Location: Vriksha Valli at the Chhatrapati Shivaji Maharaj Vastu Sangrahalaya (CSMVS), Mumbai.

Duration:Conceptualisation and Development: Nov, 2022 to May, 2023

Typology of the solution: Biodiversity focused garden

Scale of the project Neighborhood

About the project:

Biodiversity can help cities mitigate the negative impacts of urbanisation, such as air and water pollution, the heat island effect, and soil degradation. However, urbanisation is driving large-scale biodiversity loss through habitat destruction, fragmentation, and degradation. Not only are cities losing their green spaces but natural habitats are being replaced by manicured lawns, monocultures and gardens cluttered with non-native often invasive plant species that serve an aesthetic purpose without supporting any ecological function. Additionally, there is a need for public discourse and education around the importance of biodiversity conservation, as more and more people are losing touch with fast disappearing natural and ecological surroundings.

Vriksha Valli will not only increase green cover but improve native biodiversity in the city, help in carbon sequestration and add the benefits of education, recreation and utility. The project augments and increases biodiversity in the city by planting specific indigenous species to build habitats for the insects, birds and other animals that depend on these plants for their food and shelter. The aim is to provide opportunities for children to experience nature and make these gardens act as living textbooks. By incorporating educational signage and interpretive materials, gardens can help to teach visitors about the importance of biodiversity, the role of different plants and animals in local ecosystems, and the impact of human actions on the environment. This space seeks to convey the deep-rooted connection we share with plants and the urgent need to protect and conserve them for the benefit of current and future generations.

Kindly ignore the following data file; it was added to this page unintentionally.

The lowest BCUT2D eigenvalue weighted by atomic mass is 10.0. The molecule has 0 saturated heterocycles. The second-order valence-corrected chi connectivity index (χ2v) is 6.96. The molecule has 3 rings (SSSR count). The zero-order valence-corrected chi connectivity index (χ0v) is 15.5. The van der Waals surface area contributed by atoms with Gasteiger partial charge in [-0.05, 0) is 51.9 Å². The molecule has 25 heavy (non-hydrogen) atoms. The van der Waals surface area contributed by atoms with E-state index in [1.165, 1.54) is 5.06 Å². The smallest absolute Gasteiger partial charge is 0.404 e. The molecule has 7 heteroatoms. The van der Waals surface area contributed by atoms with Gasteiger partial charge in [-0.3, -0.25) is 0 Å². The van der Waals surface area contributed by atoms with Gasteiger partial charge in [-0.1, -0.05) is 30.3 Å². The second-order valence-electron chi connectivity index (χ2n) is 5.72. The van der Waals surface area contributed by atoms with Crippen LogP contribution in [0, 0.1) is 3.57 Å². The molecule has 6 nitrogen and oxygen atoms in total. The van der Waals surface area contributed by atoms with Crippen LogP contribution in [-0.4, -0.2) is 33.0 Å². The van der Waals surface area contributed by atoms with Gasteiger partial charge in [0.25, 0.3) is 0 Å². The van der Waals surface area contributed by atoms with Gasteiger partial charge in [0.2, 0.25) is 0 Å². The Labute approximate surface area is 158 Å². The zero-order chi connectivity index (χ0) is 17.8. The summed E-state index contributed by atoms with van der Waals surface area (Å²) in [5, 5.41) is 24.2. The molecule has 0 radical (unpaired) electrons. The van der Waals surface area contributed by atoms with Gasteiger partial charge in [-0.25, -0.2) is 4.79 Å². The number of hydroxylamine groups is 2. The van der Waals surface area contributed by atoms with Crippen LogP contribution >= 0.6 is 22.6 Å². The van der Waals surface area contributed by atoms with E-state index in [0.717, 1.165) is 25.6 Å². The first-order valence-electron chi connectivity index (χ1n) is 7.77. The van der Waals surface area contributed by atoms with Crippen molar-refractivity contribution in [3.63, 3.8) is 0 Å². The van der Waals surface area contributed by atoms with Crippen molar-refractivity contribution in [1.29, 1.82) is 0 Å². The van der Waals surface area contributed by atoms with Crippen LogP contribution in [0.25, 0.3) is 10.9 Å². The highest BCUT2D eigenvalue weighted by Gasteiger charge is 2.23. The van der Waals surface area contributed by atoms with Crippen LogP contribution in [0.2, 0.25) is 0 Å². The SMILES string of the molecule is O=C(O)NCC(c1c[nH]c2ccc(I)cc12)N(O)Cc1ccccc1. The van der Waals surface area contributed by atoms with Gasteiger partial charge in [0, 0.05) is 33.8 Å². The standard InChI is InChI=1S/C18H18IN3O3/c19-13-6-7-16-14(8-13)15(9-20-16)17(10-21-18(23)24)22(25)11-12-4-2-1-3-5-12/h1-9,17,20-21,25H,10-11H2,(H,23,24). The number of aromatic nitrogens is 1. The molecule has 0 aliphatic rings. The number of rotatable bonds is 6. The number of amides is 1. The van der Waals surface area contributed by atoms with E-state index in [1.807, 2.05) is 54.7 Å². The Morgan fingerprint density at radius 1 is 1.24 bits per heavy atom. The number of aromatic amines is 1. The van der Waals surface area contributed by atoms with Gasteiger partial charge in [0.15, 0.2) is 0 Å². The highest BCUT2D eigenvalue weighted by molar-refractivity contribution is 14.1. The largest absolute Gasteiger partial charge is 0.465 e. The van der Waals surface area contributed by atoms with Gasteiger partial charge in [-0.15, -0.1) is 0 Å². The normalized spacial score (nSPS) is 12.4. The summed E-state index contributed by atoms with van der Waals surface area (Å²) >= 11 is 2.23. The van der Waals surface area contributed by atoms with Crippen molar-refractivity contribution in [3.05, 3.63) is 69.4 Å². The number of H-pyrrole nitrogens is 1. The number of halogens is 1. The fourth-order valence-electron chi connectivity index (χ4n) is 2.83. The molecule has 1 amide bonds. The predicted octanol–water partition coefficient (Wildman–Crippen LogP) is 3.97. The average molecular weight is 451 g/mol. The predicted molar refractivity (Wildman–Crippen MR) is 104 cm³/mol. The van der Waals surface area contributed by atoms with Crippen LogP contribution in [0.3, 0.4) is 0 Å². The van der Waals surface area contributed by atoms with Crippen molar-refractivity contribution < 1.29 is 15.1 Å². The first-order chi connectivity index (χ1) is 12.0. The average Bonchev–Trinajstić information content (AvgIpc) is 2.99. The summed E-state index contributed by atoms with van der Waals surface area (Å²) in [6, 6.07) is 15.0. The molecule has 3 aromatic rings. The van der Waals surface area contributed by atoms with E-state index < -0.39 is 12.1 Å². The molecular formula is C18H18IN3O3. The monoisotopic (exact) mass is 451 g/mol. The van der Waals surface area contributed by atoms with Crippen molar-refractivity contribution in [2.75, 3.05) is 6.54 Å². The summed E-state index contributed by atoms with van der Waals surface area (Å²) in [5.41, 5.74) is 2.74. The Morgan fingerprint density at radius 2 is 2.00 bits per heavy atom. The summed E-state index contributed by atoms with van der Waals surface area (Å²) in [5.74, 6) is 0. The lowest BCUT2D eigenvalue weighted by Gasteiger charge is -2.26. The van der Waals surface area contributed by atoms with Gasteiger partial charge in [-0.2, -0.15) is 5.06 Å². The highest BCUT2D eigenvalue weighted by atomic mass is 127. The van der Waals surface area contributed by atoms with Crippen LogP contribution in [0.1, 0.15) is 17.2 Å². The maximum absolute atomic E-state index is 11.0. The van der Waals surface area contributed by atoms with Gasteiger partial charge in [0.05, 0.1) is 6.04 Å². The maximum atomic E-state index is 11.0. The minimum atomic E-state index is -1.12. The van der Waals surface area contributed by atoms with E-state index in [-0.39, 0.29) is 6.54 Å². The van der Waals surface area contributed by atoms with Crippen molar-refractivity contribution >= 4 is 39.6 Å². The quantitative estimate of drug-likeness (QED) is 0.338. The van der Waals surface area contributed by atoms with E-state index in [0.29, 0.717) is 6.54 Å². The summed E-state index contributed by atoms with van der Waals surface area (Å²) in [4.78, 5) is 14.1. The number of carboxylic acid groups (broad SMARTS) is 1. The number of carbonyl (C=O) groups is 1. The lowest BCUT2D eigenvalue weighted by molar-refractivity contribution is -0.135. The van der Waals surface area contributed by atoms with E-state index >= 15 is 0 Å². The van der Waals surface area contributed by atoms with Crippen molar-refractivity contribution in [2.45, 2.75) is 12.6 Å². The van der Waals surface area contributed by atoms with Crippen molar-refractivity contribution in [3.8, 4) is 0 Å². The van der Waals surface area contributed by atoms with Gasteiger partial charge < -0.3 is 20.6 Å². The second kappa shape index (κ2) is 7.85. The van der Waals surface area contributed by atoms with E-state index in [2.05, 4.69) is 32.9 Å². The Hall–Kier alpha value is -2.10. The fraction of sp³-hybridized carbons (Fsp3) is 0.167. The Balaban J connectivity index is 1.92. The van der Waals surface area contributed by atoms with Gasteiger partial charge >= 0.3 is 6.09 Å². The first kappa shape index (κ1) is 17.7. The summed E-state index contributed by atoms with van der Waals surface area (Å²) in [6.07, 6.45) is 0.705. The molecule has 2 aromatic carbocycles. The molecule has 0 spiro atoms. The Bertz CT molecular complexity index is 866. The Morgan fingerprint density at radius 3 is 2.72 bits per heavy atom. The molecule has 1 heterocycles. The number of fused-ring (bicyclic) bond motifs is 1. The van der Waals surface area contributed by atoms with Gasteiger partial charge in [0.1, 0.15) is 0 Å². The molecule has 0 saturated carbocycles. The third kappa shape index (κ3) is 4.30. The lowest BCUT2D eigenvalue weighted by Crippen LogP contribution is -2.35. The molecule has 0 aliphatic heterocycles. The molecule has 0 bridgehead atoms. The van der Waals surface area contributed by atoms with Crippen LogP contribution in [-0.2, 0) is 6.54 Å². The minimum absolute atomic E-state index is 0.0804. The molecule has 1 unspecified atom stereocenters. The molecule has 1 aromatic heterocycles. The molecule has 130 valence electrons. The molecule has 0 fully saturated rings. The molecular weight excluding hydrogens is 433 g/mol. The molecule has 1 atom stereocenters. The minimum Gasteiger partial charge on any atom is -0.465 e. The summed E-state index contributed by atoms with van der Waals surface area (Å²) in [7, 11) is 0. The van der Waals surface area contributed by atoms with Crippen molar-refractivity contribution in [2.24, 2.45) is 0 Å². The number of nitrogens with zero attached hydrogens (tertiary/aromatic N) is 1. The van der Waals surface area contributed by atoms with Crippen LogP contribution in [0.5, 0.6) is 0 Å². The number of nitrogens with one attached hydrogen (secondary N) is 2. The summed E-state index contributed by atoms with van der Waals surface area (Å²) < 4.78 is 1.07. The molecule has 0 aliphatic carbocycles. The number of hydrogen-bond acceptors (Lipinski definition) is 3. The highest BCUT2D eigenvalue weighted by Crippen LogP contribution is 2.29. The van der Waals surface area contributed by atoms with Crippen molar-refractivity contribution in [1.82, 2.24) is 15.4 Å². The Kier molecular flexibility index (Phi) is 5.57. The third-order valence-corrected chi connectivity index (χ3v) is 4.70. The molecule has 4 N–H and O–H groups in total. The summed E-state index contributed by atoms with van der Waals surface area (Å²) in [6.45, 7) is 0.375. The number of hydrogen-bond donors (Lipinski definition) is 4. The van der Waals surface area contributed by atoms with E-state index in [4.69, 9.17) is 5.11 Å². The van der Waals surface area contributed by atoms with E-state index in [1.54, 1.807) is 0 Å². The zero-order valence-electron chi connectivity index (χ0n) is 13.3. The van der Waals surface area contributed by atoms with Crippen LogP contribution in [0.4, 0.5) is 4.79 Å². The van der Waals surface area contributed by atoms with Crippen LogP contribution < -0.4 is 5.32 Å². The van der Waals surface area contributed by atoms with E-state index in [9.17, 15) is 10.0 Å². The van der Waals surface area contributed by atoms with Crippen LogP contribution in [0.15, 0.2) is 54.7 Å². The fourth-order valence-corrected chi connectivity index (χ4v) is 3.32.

The garden focuses on promoting indigenous plant species of India. In addition to conserving and nurturing local biodiversity, the garden hopes to promote a deeper understanding of India’s rich natural heritage amongst the museum’s visitors while highlighting the unassailable and deeply influential connection between plants and Indian history and culture.
Apart from thematic boards, seed sculptures, etc., Vriksha Valli is apportioned into 5 unique sections (historical, butterfly, kitchen and spice, medicinal and vertical) to improve the learning experience for visitors.

Project Implementation and activities:

The various stages in project implementation and activities included:

  • Background research and design development: Desk research and field studies were undertaken to understand models of biodiversity gardens, topography and layout of the area, availability of sunlight and water, soil conditions, etc.
  • Selection of plant species basis the defined thematic areas
  • Hardscaping which also included elements such as drip irrigation system, thematic boards, additional lighting
  • Softscaping: plant procurement, supplementing of soil and manure, etc

Regular meetings were conducted between various stakeholders throughout the entire project duration.

The project was inaugurated on 6th May, 2023 and is currently open to museum visitors.

Implementing partners:

Centre for Environmental Research and Education (CERE) conceptualised and designed the garden. CERE’s team of researchers engaged in both desk research and field studies to analyse: